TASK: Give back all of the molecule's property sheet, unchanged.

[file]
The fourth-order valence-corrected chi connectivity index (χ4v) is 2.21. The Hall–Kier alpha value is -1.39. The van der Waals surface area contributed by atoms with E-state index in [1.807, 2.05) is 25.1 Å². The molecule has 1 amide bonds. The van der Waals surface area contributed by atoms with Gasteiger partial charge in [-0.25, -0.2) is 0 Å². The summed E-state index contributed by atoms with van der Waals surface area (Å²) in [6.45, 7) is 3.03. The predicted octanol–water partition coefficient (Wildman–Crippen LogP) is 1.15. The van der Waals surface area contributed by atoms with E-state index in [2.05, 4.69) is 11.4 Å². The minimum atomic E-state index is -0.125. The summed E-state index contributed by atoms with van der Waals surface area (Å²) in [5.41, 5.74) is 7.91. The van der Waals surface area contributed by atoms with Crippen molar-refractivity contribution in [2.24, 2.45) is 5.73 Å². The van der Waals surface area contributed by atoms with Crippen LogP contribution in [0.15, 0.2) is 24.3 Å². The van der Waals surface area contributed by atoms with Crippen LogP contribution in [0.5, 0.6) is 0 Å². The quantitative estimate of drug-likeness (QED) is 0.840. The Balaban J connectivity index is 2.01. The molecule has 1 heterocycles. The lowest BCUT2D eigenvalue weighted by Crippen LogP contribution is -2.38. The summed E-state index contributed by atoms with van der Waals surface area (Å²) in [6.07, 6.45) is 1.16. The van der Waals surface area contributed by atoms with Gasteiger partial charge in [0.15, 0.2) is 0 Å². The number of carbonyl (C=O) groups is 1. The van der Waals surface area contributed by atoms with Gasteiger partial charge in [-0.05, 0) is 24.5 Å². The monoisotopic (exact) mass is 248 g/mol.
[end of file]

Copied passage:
The fourth-order valence-corrected chi connectivity index (χ4v) is 2.21. The Hall–Kier alpha value is -1.39. The van der Waals surface area contributed by atoms with E-state index in [1.807, 2.05) is 25.1 Å². The molecule has 1 amide bonds. The van der Waals surface area contributed by atoms with Gasteiger partial charge in [-0.25, -0.2) is 0 Å². The summed E-state index contributed by atoms with van der Waals surface area (Å²) in [6.45, 7) is 3.03. The predicted octanol–water partition coefficient (Wildman–Crippen LogP) is 1.15. The van der Waals surface area contributed by atoms with E-state index in [2.05, 4.69) is 11.4 Å². The minimum atomic E-state index is -0.125. The summed E-state index contributed by atoms with van der Waals surface area (Å²) in [5.41, 5.74) is 7.91. The van der Waals surface area contributed by atoms with Crippen molar-refractivity contribution in [2.24, 2.45) is 5.73 Å². The van der Waals surface area contributed by atoms with Crippen LogP contribution in [0.15, 0.2) is 24.3 Å². The van der Waals surface area contributed by atoms with Crippen LogP contribution in [0.5, 0.6) is 0 Å². The quantitative estimate of drug-likeness (QED) is 0.840. The Balaban J connectivity index is 2.01. The molecule has 1 heterocycles. The lowest BCUT2D eigenvalue weighted by Crippen LogP contribution is -2.38. The summed E-state index contributed by atoms with van der Waals surface area (Å²) in [6.07, 6.45) is 1.16. The van der Waals surface area contributed by atoms with Gasteiger partial charge in [0.15, 0.2) is 0 Å². The number of carbonyl (C=O) groups is 1. The van der Waals surface area contributed by atoms with Gasteiger partial charge in [-0.05, 0) is 24.5 Å². The monoisotopic (exact) mass is 248 g/mol.